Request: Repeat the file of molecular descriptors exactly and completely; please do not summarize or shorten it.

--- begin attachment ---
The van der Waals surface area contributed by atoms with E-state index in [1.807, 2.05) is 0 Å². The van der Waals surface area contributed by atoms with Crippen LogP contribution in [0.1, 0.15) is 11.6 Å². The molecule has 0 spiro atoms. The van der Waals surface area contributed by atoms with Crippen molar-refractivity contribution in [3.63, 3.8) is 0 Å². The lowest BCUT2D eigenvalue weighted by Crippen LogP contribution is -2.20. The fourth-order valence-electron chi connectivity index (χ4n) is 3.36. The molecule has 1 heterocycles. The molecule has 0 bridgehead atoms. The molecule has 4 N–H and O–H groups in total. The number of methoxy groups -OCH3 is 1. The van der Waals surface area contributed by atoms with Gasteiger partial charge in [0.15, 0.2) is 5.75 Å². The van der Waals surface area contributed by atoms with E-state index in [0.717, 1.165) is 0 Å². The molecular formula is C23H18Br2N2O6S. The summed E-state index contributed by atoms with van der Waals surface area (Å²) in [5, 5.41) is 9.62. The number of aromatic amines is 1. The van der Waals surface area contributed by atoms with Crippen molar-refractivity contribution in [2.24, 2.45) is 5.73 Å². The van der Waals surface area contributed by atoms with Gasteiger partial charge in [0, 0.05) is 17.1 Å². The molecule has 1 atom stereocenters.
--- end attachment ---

The van der Waals surface area contributed by atoms with E-state index in [1.807, 2.05) is 0 Å². The van der Waals surface area contributed by atoms with Crippen LogP contribution in [0.1, 0.15) is 11.6 Å². The molecule has 0 spiro atoms. The van der Waals surface area contributed by atoms with Crippen molar-refractivity contribution in [3.63, 3.8) is 0 Å². The lowest BCUT2D eigenvalue weighted by Crippen LogP contribution is -2.20. The fourth-order valence-electron chi connectivity index (χ4n) is 3.36. The molecule has 1 heterocycles. The molecule has 0 bridgehead atoms. The molecule has 4 N–H and O–H groups in total. The number of methoxy groups -OCH3 is 1. The van der Waals surface area contributed by atoms with Gasteiger partial charge in [0.15, 0.2) is 5.75 Å². The van der Waals surface area contributed by atoms with E-state index in [0.717, 1.165) is 0 Å². The molecular formula is C23H18Br2N2O6S. The summed E-state index contributed by atoms with van der Waals surface area (Å²) in [5, 5.41) is 9.62. The number of aromatic amines is 1. The van der Waals surface area contributed by atoms with Crippen molar-refractivity contribution in [2.24, 2.45) is 5.73 Å². The van der Waals surface area contributed by atoms with Gasteiger partial charge in [0, 0.05) is 17.1 Å². The molecule has 1 atom stereocenters.